During the same year, she began to transfer her knowledge and skills into the world of children’s media, by serving as a consultant for global children’s media companies. She also took on a part-time role with Common Sense Media, as a Diversity, Equity, and Inclusion reviewer for children’s picture books and television shows. She is currently the Child Development & Education Manager at Twin Cities PBS. She leads content creation and curriculum development for the station’s newest Ready to Learn grant project, which aims to enhance executive functioning skills and career readiness for children in kindergarten through second grade. In her spare time, she volunteers as an officer for the Children’s Media Association. Diondra believes that her academic pursuits at UConn provided her with the foundation she needed for future success, and the ability to pursue various career pathways.

FS Undergrad Council hosts Social Sciences Career Night

On March 28th, the Family Sciences Undergraduate Council hosted a Social Sciences Career Night event.  Ten career experts offered their time to 70 UConn students.  The career experts included representatives from the fields of Marriage and Family (Emberleigh Luce, Jill Donohoue, Jennifer Anderson), advising (Kristin Van Ness ‘09 BA, ‘14 MA), entrepreneurship in real estate (Cheryl Hilton, ’91 HDFS), Early Childhood Education (Nancy Walsh), Career Development/Higher Education (Lisa Famularo), School Counseling (Wheeler Deangelis, ‘15), Social Work (Ashley Dyer ‘19), and the Juvenile Justine Judicial Branch (Catherine Foley, ’92 HDFS).

Many of the career experts that participated were UConn HDFS alumni—professionally, products the career experts have become widely recognized and accredited by the state of Connecticut, published novels, and have taught their own classes.  Thanks to Ryan Watson, the faculty advisor, who helped the FSUC members organize the event!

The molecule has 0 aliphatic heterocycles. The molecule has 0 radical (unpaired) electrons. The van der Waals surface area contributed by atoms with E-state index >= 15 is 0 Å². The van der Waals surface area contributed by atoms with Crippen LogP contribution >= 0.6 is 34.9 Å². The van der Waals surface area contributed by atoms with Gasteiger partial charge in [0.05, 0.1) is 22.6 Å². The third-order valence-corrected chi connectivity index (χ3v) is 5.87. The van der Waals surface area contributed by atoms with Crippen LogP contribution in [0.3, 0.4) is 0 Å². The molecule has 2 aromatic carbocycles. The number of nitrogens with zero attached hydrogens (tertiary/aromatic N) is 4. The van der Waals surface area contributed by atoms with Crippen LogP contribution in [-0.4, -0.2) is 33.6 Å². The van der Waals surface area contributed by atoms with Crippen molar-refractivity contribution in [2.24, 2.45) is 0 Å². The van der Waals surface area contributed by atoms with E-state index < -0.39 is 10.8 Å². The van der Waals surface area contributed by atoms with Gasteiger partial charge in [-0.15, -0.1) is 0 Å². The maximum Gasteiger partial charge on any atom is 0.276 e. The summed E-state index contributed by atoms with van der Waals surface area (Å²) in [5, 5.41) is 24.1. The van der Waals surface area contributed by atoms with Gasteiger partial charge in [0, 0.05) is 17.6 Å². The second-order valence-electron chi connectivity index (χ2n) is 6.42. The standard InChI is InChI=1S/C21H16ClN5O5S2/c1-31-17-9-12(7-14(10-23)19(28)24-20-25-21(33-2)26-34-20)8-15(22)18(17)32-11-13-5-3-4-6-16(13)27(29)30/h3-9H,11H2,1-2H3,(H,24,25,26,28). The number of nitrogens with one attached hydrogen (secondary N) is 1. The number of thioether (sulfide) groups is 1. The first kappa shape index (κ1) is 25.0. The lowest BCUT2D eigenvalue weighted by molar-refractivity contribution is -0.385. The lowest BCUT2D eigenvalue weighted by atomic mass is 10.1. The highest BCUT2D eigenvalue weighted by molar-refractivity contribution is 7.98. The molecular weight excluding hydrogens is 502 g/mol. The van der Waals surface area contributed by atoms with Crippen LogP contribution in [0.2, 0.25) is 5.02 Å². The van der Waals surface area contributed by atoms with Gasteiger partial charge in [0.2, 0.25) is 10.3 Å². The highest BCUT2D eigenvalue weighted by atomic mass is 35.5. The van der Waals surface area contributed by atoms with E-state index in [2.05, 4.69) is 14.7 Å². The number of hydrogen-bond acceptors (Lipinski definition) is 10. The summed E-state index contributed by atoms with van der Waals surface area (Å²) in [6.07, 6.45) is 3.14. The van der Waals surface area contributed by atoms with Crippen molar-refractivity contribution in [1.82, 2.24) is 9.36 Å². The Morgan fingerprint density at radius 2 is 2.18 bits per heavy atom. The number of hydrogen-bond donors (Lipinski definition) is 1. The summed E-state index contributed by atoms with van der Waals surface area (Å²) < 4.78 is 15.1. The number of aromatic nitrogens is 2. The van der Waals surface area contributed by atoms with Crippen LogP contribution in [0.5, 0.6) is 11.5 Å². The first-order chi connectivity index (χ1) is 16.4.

Kate Kellet, HDFS Alumni Spotlight, May 2022

Ph.D ’13 HDFS

Kate KelletDr. Kate Kellett graduated summa cum laude from Saint Joseph University with a bachelors in Psychology and received her masters in Human Development/Gerontology in 2003, also from Saint Joseph. The following year, her educational journey continued at UConn where she began doctoral studies in HDFS/Gerontology. During her doctoral studies, Dr. Kellett held numerous graduate assistantships, received a Summer Research Specialist Award, a Graduate School Summer Fellowship Award, and a Doctoral Dissertation Fellowship. She also received a Graduate Certificate in College Instruction at UConn under Dr. Keith Barker. Dr. Barker’s dedication to graduate students and to the improvement of the teaching faculty sparked Dr. Kellett’s interest in course development and classroom instruction at the college level and beyond. For several years, she taught at UConn Hartford and UConn Waterbury. Currently, she teaches Clinical Research Design and Qualitative Research Methods to Geriatric Medicine Fellows in the Academic Leadership program at the UConn School of Medicine where she helps train students for leadership careers in geriatric medicine.

In addition to teaching during her doctoral studies, Dr. Kellett worked as a Clinical Research Associate at the Braceland Center for Mental Health and Aging, Institute of Living/Hartford Hospital. While there, she collaborated with several psychiatrists, psychologists, and research scientists to conduct mental health research. One of her first study projects involved assisting the Newington, CT police department with a probe into possible explanations for numerous cases of self-immolation that had occurred within a short period. This research led to other studies involving people with mental and behavioral health disorders. Dr. Kellett has worked at UConn Health Center on Aging since 2005. She collaborates with researchers at UConn and other institutions who are dedicated to improving the health and well-being of people with disabilities, and older adults and their families. She manages various research project teams and contributes to all aspects of the research process in furthering disability and aging policy, clinical geriatric research and education projects.